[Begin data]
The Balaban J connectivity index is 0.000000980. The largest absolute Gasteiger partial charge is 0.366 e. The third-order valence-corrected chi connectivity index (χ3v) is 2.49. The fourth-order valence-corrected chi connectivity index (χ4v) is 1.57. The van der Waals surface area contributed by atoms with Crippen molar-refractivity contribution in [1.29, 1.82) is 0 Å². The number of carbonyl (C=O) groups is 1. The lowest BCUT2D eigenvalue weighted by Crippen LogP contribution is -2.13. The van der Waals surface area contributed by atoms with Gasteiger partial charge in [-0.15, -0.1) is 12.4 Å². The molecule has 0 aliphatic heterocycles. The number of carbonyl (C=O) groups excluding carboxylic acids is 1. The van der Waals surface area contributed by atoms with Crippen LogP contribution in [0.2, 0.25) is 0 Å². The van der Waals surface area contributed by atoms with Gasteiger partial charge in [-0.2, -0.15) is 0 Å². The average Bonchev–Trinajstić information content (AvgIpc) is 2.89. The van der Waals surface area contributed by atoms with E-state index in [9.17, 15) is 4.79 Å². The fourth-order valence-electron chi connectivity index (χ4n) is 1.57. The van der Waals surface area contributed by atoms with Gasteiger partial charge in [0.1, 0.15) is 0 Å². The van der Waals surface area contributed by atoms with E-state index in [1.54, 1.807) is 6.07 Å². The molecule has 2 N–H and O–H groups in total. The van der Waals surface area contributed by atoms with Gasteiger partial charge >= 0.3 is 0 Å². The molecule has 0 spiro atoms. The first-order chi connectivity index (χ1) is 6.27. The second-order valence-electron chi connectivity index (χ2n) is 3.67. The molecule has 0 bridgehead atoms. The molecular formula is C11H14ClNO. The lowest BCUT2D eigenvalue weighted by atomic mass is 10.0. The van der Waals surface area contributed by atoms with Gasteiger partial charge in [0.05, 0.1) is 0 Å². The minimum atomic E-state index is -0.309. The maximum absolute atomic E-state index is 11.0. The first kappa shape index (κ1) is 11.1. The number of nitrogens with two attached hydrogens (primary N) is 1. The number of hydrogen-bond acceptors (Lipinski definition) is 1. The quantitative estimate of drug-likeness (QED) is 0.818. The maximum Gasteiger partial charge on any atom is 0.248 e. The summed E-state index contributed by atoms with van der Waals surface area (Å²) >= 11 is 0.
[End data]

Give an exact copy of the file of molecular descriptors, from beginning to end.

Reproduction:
The Balaban J connectivity index is 0.000000980. The largest absolute Gasteiger partial charge is 0.366 e. The third-order valence-corrected chi connectivity index (χ3v) is 2.49. The fourth-order valence-corrected chi connectivity index (χ4v) is 1.57. The van der Waals surface area contributed by atoms with Crippen molar-refractivity contribution in [1.29, 1.82) is 0 Å². The number of carbonyl (C=O) groups is 1. The lowest BCUT2D eigenvalue weighted by Crippen LogP contribution is -2.13. The van der Waals surface area contributed by atoms with Gasteiger partial charge in [-0.15, -0.1) is 12.4 Å². The molecule has 0 aliphatic heterocycles. The number of carbonyl (C=O) groups excluding carboxylic acids is 1. The van der Waals surface area contributed by atoms with Crippen LogP contribution in [0.2, 0.25) is 0 Å². The van der Waals surface area contributed by atoms with Gasteiger partial charge in [-0.2, -0.15) is 0 Å². The average Bonchev–Trinajstić information content (AvgIpc) is 2.89. The van der Waals surface area contributed by atoms with E-state index in [9.17, 15) is 4.79 Å². The fourth-order valence-electron chi connectivity index (χ4n) is 1.57. The van der Waals surface area contributed by atoms with Gasteiger partial charge in [0.1, 0.15) is 0 Å². The van der Waals surface area contributed by atoms with E-state index in [1.54, 1.807) is 6.07 Å². The molecule has 2 N–H and O–H groups in total. The van der Waals surface area contributed by atoms with Gasteiger partial charge >= 0.3 is 0 Å². The molecule has 0 spiro atoms. The first-order chi connectivity index (χ1) is 6.27. The second-order valence-electron chi connectivity index (χ2n) is 3.67. The molecule has 0 bridgehead atoms. The molecular formula is C11H14ClNO. The lowest BCUT2D eigenvalue weighted by atomic mass is 10.0. The van der Waals surface area contributed by atoms with Gasteiger partial charge in [0.05, 0.1) is 0 Å². The minimum atomic E-state index is -0.309. The maximum absolute atomic E-state index is 11.0. The first kappa shape index (κ1) is 11.1. The number of nitrogens with two attached hydrogens (primary N) is 1. The number of hydrogen-bond acceptors (Lipinski definition) is 1. The quantitative estimate of drug-likeness (QED) is 0.818. The maximum Gasteiger partial charge on any atom is 0.248 e. The summed E-state index contributed by atoms with van der Waals surface area (Å²) >= 11 is 0.